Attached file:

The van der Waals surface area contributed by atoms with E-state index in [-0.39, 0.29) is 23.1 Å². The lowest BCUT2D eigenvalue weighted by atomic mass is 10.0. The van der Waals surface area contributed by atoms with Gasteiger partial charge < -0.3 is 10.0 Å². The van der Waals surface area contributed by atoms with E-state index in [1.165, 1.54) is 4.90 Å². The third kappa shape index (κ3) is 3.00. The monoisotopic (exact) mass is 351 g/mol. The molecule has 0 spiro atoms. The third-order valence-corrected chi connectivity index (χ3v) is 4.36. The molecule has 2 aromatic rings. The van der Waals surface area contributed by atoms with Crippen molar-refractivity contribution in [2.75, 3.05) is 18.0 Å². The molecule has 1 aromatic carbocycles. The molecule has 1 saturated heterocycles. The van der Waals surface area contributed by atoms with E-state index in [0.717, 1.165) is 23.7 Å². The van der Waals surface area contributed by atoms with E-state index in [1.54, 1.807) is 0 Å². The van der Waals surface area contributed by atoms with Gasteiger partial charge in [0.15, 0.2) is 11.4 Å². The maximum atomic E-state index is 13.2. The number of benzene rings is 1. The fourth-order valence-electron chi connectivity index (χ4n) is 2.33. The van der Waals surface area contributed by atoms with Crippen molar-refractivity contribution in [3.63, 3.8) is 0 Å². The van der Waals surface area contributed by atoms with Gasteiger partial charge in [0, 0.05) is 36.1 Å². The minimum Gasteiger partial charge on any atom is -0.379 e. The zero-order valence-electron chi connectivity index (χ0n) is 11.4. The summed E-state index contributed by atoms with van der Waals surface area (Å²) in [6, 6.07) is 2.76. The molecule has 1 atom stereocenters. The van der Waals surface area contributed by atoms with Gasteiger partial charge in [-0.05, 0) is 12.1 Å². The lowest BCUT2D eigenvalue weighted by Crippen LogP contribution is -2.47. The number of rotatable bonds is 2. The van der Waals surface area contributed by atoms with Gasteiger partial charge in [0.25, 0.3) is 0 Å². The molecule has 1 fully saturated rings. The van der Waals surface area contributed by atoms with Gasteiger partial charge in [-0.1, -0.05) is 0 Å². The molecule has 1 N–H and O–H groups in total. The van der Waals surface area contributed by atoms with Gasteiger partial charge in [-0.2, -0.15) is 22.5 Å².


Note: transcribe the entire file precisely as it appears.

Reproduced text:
The van der Waals surface area contributed by atoms with E-state index in [-0.39, 0.29) is 23.1 Å². The lowest BCUT2D eigenvalue weighted by atomic mass is 10.0. The van der Waals surface area contributed by atoms with Gasteiger partial charge < -0.3 is 10.0 Å². The van der Waals surface area contributed by atoms with E-state index in [1.165, 1.54) is 4.90 Å². The third kappa shape index (κ3) is 3.00. The monoisotopic (exact) mass is 351 g/mol. The molecule has 0 spiro atoms. The third-order valence-corrected chi connectivity index (χ3v) is 4.36. The molecule has 2 aromatic rings. The van der Waals surface area contributed by atoms with Crippen molar-refractivity contribution in [2.75, 3.05) is 18.0 Å². The molecule has 1 aromatic carbocycles. The molecule has 1 saturated heterocycles. The van der Waals surface area contributed by atoms with E-state index in [0.717, 1.165) is 23.7 Å². The van der Waals surface area contributed by atoms with E-state index in [1.54, 1.807) is 0 Å². The van der Waals surface area contributed by atoms with Gasteiger partial charge in [0.15, 0.2) is 11.4 Å². The maximum atomic E-state index is 13.2. The number of benzene rings is 1. The fourth-order valence-electron chi connectivity index (χ4n) is 2.33. The van der Waals surface area contributed by atoms with Crippen molar-refractivity contribution in [3.63, 3.8) is 0 Å². The van der Waals surface area contributed by atoms with Gasteiger partial charge in [0, 0.05) is 36.1 Å². The minimum Gasteiger partial charge on any atom is -0.379 e. The zero-order valence-electron chi connectivity index (χ0n) is 11.4. The summed E-state index contributed by atoms with van der Waals surface area (Å²) in [6, 6.07) is 2.76. The molecule has 1 atom stereocenters. The van der Waals surface area contributed by atoms with Gasteiger partial charge in [-0.05, 0) is 12.1 Å². The lowest BCUT2D eigenvalue weighted by Crippen LogP contribution is -2.47. The number of rotatable bonds is 2. The van der Waals surface area contributed by atoms with Gasteiger partial charge in [0.25, 0.3) is 0 Å². The molecule has 1 fully saturated rings. The van der Waals surface area contributed by atoms with Gasteiger partial charge in [-0.1, -0.05) is 0 Å². The molecule has 1 N–H and O–H groups in total. The van der Waals surface area contributed by atoms with Gasteiger partial charge in [-0.2, -0.15) is 22.5 Å².